Virtually all gun control laws will be found unconstitutional if subject to strict scrutiny
In 2013, Maryland enacted its Firearms Safety Act (FSA). With its passage, effectively banning its residents from owning any of the large majority of semi-automatic rifles owned by American citizens (exceptions were made for retired law enforcement officers). The FSA also imposed other restrictions, such as banning certain standard-capacity magazines.
Such laws are common in blue states, of course, and when challenged in the Federal courts on the grounds that they violate the Second Amendment they are typically subject only to intermediate (or lesser) scrutiny. Generally speaking, if the State can articulate virtually any purportedly reasonable basis for the gun law, it survives scrutiny. Merely uttering the words “public safety” is usually sufficient for this purpose.
Of course, normally laws that arguably infringe an enumerated Constitutional rights are not subject to mere intermediate scrutiny, but rather they are subject to strict scrutiny. To survive strict scrutiny the law must advance not merely any governmental interest, but in particular a compelling governmental interest. It is perhaps arguable that “public safety” would serve to meet this requirement. In addition, however, the law must also be narrowly tailored to actually achieve that interest. It is this second requirement that almost invariably leads to the law in question being found to be unconstitutional.
In a nutshell, then, if intermediate scrutiny is applied to almost any law, the law survives. If strict scrutiny is applied to almost any law, the law falls.
To nobody’s surprise, that’s precisely what happened with the FSA was challenged in Federal court in Kolbe v. Hogan, in which the plaintiff gun owners never even got to argue on the merits. There the federal court granted summary judgment to the state, concluding that under intermediate scrutiny the FSA was not an unconstitutional infringement of the Second Amendment. See Kolbe v. O’Malley, 42 F. Supp. 3d 768 (D. Md. 2014).
It is a true oddity of constitutional law that the rights enumerated in the Constitution are almost invariably privileged to strict scrutiny–except for the rights enumerated in the Second Amendment.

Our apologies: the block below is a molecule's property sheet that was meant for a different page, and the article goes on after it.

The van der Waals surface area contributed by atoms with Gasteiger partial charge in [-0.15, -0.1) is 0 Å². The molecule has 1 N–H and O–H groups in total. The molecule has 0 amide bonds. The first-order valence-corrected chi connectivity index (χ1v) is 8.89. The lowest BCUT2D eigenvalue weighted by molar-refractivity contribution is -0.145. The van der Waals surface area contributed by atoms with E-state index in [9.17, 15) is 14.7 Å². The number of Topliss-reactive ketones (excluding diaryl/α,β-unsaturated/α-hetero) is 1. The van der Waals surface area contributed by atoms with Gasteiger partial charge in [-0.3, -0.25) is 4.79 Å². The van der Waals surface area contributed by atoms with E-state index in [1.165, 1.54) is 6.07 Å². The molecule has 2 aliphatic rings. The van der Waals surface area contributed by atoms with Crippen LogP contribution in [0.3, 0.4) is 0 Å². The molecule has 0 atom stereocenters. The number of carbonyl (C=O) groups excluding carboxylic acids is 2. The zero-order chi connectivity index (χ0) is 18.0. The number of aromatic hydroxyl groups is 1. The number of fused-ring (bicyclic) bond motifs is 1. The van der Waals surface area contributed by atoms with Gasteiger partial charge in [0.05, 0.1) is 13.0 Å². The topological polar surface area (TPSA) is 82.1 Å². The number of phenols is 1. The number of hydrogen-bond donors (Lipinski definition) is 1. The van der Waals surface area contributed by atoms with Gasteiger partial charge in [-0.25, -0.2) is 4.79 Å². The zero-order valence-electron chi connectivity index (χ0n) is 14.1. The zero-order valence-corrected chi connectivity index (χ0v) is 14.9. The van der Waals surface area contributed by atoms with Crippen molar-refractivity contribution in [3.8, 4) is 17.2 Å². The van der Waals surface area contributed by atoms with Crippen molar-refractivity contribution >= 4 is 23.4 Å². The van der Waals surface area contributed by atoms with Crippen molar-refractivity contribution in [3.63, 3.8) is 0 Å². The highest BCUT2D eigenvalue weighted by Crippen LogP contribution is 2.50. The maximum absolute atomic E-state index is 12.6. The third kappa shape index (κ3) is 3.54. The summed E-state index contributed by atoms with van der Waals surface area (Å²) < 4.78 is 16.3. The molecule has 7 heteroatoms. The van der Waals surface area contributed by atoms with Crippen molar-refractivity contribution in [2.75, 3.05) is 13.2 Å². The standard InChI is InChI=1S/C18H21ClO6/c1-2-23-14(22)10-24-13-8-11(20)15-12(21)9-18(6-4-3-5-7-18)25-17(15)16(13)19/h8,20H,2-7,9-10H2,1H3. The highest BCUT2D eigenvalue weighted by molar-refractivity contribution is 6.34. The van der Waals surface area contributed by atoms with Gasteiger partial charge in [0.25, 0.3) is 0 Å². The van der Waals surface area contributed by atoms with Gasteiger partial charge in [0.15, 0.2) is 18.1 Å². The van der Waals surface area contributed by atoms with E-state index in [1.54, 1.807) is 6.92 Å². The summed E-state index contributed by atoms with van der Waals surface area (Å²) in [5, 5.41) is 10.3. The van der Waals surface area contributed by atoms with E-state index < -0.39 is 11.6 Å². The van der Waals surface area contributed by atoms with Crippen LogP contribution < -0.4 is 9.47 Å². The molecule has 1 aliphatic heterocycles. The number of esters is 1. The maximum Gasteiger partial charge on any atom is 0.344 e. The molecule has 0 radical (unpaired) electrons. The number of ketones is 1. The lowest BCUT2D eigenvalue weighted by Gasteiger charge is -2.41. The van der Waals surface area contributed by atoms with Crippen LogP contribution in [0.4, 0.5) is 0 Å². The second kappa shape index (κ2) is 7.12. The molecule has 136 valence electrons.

This state of affairs has allowed the implementing of constraints on the Second Amendment right to keep and bear arms that would never have been tolerated in the context of First Amendment rights to freedom of religion, speech, or assembly, or Fourth Amendment rights against governmental search and seizure, Fifth Amendment rights to due process and against self-incrimination and double jeopardy, and so forth.
Indeed, Second Amendment advocates have long noted this disparity of treatment, and have long fought to eradicate it. We know full well that should strict scrutiny be applied to the Second Amendment, the vast majority of gun laws currently on the books would inescapably be found to be unconstitutional infringements of the Second Amendment, and discarded.
In short, the application of strict scrutiny to the Second Amendment, just as it is applied to the other rights enumerated in the Constitution, would be a complete game changer on gun rights on a national scale.
Today, the United States Court of Appeals for 4th Circuit did exactly that, applying strict scrutiny to Maryland’s “Firearms Safety Act,” in a two-to-one decision that could change the face of gun laws for Maryland (arguably one of the most anti-gun states in the nation), and perhaps portend similar relief for the beleaguered residents of New York, New Jersey, California, and the few other remaining anti-gun states. This decision is embedded at the bottom of this post.
In brief, the court’s 2-to-1 majority concluded first that the guns and magazines banned by the FSA fall within the scope of the Second Amendment, and second that:
Strict scrutiny, then, is the appropriate level of scrutiny to apply to the ban of semi- automatic rifles and magazines holding more than 10 rounds.
That’s all I have time for in this post, but I encourage all of you to read the 4th Circuit’s opinion in its entirety:
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